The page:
Clothing was the individual favorite item tallying 38% of teens tops choice for new school threads.
Beloit, Wisconsin (PRWEB) August 06, 2013
FatWallet launches a new Back-to-School Infographic featuring survey results for which items teens want most to start the 2013 school year. Clothing was the favorite item that teens want most, tallying 38%. However, their desire for new tech items, as a combined total, surpasses clothes, as 15% want smartphones, 14% want laptops and 10% want tablets. The national survey was conducted online by TNS on behalf of FatWallet.com in July 2013*.
The infographic also reveals other interesting survey results, including the top new computing products teens most want with laptops the clear favorite at 32%. When asked which smartphones they most want and the iPhone 5 was the popular choice among 35% of all surveyed teens that already own a cell phone. With back to school sales in full swing, online shoppers can find additional savings in coupons, discounts and cash back rewards at FatWallet.com.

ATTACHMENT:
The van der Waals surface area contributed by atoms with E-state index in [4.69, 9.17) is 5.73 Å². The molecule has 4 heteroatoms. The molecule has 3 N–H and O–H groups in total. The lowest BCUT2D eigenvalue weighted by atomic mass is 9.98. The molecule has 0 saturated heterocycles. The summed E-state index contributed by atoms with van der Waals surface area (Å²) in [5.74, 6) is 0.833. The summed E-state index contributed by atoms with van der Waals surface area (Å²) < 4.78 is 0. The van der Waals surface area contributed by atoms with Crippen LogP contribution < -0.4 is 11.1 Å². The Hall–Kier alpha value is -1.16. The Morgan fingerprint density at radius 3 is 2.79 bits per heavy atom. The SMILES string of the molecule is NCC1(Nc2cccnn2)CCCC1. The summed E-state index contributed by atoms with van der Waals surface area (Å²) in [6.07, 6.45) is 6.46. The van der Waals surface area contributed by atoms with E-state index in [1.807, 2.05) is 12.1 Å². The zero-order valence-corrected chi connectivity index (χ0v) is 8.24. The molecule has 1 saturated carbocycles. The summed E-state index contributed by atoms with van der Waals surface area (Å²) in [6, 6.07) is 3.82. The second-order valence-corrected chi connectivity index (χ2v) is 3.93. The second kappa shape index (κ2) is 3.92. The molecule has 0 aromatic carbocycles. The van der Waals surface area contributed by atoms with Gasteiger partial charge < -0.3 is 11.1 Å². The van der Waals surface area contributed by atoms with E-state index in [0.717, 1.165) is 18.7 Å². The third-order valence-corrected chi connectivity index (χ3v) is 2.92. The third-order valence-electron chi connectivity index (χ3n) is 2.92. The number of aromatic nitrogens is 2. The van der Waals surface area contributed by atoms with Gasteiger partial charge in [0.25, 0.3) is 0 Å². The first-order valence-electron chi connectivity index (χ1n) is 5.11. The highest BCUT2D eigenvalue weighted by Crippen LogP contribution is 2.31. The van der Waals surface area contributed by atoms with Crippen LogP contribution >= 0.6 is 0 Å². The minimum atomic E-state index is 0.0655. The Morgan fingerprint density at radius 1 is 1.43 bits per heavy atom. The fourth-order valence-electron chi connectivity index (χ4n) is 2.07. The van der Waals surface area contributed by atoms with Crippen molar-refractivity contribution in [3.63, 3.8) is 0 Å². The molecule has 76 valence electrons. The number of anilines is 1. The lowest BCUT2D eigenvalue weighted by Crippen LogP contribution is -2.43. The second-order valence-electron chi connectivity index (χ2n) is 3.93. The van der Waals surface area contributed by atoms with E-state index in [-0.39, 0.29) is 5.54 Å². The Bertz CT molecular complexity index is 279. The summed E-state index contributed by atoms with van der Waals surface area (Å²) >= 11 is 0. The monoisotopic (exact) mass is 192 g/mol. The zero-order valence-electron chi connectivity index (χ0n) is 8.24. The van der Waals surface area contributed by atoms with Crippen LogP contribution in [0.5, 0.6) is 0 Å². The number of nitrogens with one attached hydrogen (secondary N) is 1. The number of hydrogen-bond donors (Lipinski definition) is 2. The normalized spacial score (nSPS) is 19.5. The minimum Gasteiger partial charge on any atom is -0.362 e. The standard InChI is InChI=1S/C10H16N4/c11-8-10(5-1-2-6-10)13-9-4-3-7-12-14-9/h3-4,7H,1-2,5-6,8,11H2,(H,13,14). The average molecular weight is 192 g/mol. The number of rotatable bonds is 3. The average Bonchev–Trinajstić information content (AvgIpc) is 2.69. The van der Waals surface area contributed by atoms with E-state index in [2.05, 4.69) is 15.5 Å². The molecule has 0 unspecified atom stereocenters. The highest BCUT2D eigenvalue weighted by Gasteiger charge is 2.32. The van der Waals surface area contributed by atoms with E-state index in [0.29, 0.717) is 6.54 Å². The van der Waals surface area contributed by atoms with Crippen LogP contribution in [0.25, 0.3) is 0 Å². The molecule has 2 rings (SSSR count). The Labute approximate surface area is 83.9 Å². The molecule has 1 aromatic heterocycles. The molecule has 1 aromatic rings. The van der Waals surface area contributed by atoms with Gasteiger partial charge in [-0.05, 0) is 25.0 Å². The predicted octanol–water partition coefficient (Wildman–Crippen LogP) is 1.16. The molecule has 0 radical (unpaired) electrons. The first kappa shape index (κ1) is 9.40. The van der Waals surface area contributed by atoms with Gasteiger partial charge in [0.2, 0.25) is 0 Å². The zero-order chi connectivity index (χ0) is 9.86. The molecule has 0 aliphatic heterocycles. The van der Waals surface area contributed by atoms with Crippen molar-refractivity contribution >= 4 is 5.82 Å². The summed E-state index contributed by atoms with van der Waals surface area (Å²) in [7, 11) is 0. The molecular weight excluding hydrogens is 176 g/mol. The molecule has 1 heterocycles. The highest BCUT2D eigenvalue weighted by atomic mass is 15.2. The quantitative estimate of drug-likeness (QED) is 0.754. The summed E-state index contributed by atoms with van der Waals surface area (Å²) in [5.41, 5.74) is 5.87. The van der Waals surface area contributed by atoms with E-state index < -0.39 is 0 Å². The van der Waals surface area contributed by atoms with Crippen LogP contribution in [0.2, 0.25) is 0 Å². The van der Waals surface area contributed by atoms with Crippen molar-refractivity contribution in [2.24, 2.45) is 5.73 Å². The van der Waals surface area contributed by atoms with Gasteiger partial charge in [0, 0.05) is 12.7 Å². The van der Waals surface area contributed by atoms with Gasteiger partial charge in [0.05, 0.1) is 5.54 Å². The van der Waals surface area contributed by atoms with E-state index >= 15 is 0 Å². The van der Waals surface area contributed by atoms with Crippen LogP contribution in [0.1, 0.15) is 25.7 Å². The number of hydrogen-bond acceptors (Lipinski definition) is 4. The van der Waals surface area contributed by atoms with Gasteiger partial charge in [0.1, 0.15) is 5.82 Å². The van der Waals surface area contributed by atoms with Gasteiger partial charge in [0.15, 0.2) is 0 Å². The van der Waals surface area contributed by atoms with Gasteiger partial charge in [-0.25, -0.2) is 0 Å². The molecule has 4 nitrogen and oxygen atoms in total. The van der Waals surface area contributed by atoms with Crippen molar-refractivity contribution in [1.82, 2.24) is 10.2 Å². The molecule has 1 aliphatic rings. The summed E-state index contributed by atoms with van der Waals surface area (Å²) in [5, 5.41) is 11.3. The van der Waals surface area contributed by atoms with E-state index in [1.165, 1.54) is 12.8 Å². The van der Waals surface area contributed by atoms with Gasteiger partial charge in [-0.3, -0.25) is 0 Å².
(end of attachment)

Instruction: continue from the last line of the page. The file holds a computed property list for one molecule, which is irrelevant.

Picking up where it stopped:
To view complete survey results, and share or embed the Back to School Survey INFOGRAPHIC on your site, visit the Fatwallet Blog for details.
About FatWallet: As the preferred online coupons and cash back shopping resource for millions of smart consumers, FatWallet.com works closely with 1,500+ retailers like Kohl’s, Newegg, and Amazon to publish special offers, discounts, coupon codes and Cash Back rewards to its members. The much celebrated FatWallet forums represent the pulse of an evolving online marketplace where smart consumers gather to share and learn. FatWallet is owned by Performance Marketing Brands (PMB) who owns and operates the world's most rewarding shopping programs. Through its family of distinct websites and reward programs, PMB users can get a great deal and earn money back every time they shop. PMB shoppers are expected to spend over $2 billion through PMB's websites and shopping programs in 2013.
*The national survey conducted online by TNS on behalf of FatWallet.com in July 2013 was fielded among 500 teen students ages 12-17, of which 71% are in high school and 50% each are male or female.